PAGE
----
Still, annoying as it is, they’re unlikely to accede to all the stuff about instituting “a supreme office of the biosphere comprised of specially trained philosopher/ecologists who will either rule themselves or advise an authoritarian government of policies based on their ecological training and philosophical sensitivities” (to paraphrase only slightly). It will be an annoying waste of money, like the lightbulbs thing, or the plastic bags thing, or the recycling bins thing, but it won’t actually pose any insurmountable problems for society’s survival. There’s plenty of government waste already – a bit more isn’t going to make a big difference.

    But like I said, we really do need to educate the public. Boris, I think, would be perfectly willing to drop the Green stuff in a hot second. But he’s not willing to let go of the votes. That’s the way you have to win the argument – with democracy.

  • Lee Moore

    Tim the Coder’s horribly realist comment reminded me of a bit of chatter I saw elsewhere – Democrats talking about the primaries. One gal (not a horrible realist) said plaintively “I don’t understand why we can’t just look at whose policies we like best.” Yes, dear.

    That had in turn reminded me of a lovely comment by a businessman (whose name escapes me) who was drafted into the Blair government, and who left after a few years with the bemused comment :

    “They seem to think announcing a policy is the same as implementing it.”

  • “They [the Blair government] seem to think announcing a policy is the same as implementing it.”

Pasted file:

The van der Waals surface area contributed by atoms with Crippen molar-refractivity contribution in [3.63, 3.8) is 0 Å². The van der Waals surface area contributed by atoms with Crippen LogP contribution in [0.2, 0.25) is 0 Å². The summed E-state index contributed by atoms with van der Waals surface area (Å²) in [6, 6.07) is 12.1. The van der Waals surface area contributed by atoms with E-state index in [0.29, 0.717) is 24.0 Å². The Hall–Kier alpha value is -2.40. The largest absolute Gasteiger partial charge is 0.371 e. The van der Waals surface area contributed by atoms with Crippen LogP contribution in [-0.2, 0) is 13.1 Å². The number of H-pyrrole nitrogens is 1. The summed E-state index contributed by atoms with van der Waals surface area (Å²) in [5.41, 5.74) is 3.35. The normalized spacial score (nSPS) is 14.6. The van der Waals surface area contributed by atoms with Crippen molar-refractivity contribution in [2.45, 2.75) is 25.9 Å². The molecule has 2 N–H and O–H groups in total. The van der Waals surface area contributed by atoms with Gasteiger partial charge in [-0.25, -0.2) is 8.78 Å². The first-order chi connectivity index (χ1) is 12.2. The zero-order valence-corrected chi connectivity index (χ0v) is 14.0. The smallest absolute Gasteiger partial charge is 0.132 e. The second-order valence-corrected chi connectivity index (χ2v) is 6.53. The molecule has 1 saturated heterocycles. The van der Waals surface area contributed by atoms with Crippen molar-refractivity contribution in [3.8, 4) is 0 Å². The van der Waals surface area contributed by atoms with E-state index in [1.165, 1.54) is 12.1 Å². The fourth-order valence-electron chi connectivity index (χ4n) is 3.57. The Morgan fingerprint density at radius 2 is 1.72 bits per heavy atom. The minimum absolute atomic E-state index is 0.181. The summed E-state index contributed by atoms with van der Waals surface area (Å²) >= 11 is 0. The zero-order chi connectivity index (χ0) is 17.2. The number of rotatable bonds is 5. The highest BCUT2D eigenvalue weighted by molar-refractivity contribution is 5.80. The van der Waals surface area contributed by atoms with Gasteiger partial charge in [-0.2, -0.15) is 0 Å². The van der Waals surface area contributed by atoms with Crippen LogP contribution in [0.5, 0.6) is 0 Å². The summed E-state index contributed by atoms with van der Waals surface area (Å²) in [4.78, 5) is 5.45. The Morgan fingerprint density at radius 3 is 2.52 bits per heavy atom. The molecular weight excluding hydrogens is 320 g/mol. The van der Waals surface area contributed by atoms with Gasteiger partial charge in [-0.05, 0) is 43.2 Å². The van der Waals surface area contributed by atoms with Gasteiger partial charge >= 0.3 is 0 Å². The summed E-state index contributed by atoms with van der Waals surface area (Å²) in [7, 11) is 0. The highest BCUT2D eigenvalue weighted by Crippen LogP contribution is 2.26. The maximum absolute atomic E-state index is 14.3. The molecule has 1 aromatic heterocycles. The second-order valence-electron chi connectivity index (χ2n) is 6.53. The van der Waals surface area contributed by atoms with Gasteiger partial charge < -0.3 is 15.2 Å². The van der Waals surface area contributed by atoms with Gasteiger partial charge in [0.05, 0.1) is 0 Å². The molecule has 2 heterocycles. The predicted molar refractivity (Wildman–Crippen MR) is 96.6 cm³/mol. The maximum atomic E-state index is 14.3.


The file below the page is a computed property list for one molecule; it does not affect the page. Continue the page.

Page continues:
This is a natural state for politicians to get into if they:

    – rose to prominence by talking, not by doing (Jim Hacker’s background as writer and editor was meant to be representative);

    – steer by pundit, as Cameron and his advisers did (like many others);

    – have a friendly media (champagne bottles littered the BBC’s corridors after Blair’s first win), so the immediate goal of any policy announcement – persuading the pundits – requires no evidence of implementation, still less of outcome, to achieve.

    It sits on top of the more fundamental PC inclination to value theory over experience.

  • Andrew Duffin

    “The science of chemical batteries is understood. The current ones are about as good as its possible to be.”

    Much as I agree with the general drift of the thread, this comment seems to be dangerously near to “Heavier-than-air flying machines are clearly impossible” or “above 30mph the human body would disintegrate” etc etc.

  • Sam Duncan

    “A huge fleet of HGV ‘tankers’ with batteries or as transformers to recharge electric cars by dangling ‘cables’,”

    You could, in theory, have induction loops under the roads. This was actually the original proposal for the new black cabs: induction charging at traffic lights. The trouble is, it costs a fortune, causes disruption while it’s installed, has to be maintained (causing more disruption), and doesn’t really work that well.

    “They seem to think announcing a policy is the same as implementing it.”